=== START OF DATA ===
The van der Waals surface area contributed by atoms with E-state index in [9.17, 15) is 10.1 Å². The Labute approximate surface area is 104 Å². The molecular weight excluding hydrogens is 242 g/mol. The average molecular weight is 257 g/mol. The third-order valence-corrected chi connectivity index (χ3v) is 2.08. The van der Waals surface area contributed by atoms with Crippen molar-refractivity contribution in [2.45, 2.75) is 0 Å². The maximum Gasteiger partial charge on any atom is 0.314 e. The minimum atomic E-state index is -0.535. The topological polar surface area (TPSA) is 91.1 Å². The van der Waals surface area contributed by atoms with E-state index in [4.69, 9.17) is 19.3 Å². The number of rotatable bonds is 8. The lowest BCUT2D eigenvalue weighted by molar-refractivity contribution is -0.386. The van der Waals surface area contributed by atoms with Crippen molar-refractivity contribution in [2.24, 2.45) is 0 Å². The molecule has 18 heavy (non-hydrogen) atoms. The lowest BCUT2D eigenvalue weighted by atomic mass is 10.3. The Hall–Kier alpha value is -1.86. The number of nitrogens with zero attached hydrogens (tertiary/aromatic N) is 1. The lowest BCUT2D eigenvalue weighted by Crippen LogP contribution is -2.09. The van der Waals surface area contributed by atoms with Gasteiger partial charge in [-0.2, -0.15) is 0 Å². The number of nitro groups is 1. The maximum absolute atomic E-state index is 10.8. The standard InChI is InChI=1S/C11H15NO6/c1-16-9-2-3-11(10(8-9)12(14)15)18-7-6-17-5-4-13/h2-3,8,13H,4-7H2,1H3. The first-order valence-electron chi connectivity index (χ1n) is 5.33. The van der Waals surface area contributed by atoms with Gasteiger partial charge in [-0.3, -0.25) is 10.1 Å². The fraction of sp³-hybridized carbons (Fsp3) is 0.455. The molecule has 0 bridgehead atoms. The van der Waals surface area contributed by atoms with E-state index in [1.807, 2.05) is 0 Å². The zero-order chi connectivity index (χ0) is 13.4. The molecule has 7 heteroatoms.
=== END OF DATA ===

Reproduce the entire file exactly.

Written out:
The van der Waals surface area contributed by atoms with E-state index in [9.17, 15) is 10.1 Å². The Labute approximate surface area is 104 Å². The molecular weight excluding hydrogens is 242 g/mol. The average molecular weight is 257 g/mol. The third-order valence-corrected chi connectivity index (χ3v) is 2.08. The van der Waals surface area contributed by atoms with Crippen molar-refractivity contribution in [2.45, 2.75) is 0 Å². The maximum Gasteiger partial charge on any atom is 0.314 e. The minimum atomic E-state index is -0.535. The topological polar surface area (TPSA) is 91.1 Å². The van der Waals surface area contributed by atoms with E-state index in [4.69, 9.17) is 19.3 Å². The number of rotatable bonds is 8. The lowest BCUT2D eigenvalue weighted by molar-refractivity contribution is -0.386. The van der Waals surface area contributed by atoms with Crippen molar-refractivity contribution in [2.24, 2.45) is 0 Å². The molecule has 18 heavy (non-hydrogen) atoms. The lowest BCUT2D eigenvalue weighted by atomic mass is 10.3. The Hall–Kier alpha value is -1.86. The number of nitrogens with zero attached hydrogens (tertiary/aromatic N) is 1. The lowest BCUT2D eigenvalue weighted by Crippen LogP contribution is -2.09. The van der Waals surface area contributed by atoms with Gasteiger partial charge in [-0.2, -0.15) is 0 Å². The number of nitro groups is 1. The maximum absolute atomic E-state index is 10.8. The standard InChI is InChI=1S/C11H15NO6/c1-16-9-2-3-11(10(8-9)12(14)15)18-7-6-17-5-4-13/h2-3,8,13H,4-7H2,1H3. The first-order valence-electron chi connectivity index (χ1n) is 5.33. The van der Waals surface area contributed by atoms with Gasteiger partial charge in [-0.3, -0.25) is 10.1 Å². The fraction of sp³-hybridized carbons (Fsp3) is 0.455. The molecule has 0 bridgehead atoms. The van der Waals surface area contributed by atoms with E-state index in [1.807, 2.05) is 0 Å². The zero-order chi connectivity index (χ0) is 13.4. The molecule has 7 heteroatoms.